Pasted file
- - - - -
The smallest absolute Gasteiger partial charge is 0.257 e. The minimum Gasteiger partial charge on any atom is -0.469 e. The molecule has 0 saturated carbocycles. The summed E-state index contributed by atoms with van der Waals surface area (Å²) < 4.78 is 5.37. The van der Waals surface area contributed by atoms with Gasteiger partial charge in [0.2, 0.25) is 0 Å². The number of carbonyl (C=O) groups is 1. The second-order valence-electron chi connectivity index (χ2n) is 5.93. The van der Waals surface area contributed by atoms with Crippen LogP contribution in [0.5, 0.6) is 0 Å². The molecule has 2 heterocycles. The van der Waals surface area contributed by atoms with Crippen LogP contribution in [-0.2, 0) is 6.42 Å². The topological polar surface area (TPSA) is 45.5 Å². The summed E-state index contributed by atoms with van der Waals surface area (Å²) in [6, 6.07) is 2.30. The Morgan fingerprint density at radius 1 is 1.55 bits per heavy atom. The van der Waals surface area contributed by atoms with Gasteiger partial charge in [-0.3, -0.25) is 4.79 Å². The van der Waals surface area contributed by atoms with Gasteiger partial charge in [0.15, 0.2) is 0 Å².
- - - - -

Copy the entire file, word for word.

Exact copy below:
The smallest absolute Gasteiger partial charge is 0.257 e. The minimum Gasteiger partial charge on any atom is -0.469 e. The molecule has 0 saturated carbocycles. The summed E-state index contributed by atoms with van der Waals surface area (Å²) < 4.78 is 5.37. The van der Waals surface area contributed by atoms with Gasteiger partial charge in [0.2, 0.25) is 0 Å². The number of carbonyl (C=O) groups is 1. The second-order valence-electron chi connectivity index (χ2n) is 5.93. The van der Waals surface area contributed by atoms with Crippen LogP contribution in [0.5, 0.6) is 0 Å². The molecule has 2 heterocycles. The van der Waals surface area contributed by atoms with Crippen LogP contribution in [-0.2, 0) is 6.42 Å². The topological polar surface area (TPSA) is 45.5 Å². The summed E-state index contributed by atoms with van der Waals surface area (Å²) in [6, 6.07) is 2.30. The Morgan fingerprint density at radius 1 is 1.55 bits per heavy atom. The van der Waals surface area contributed by atoms with Gasteiger partial charge in [-0.3, -0.25) is 4.79 Å². The van der Waals surface area contributed by atoms with Gasteiger partial charge in [0.15, 0.2) is 0 Å².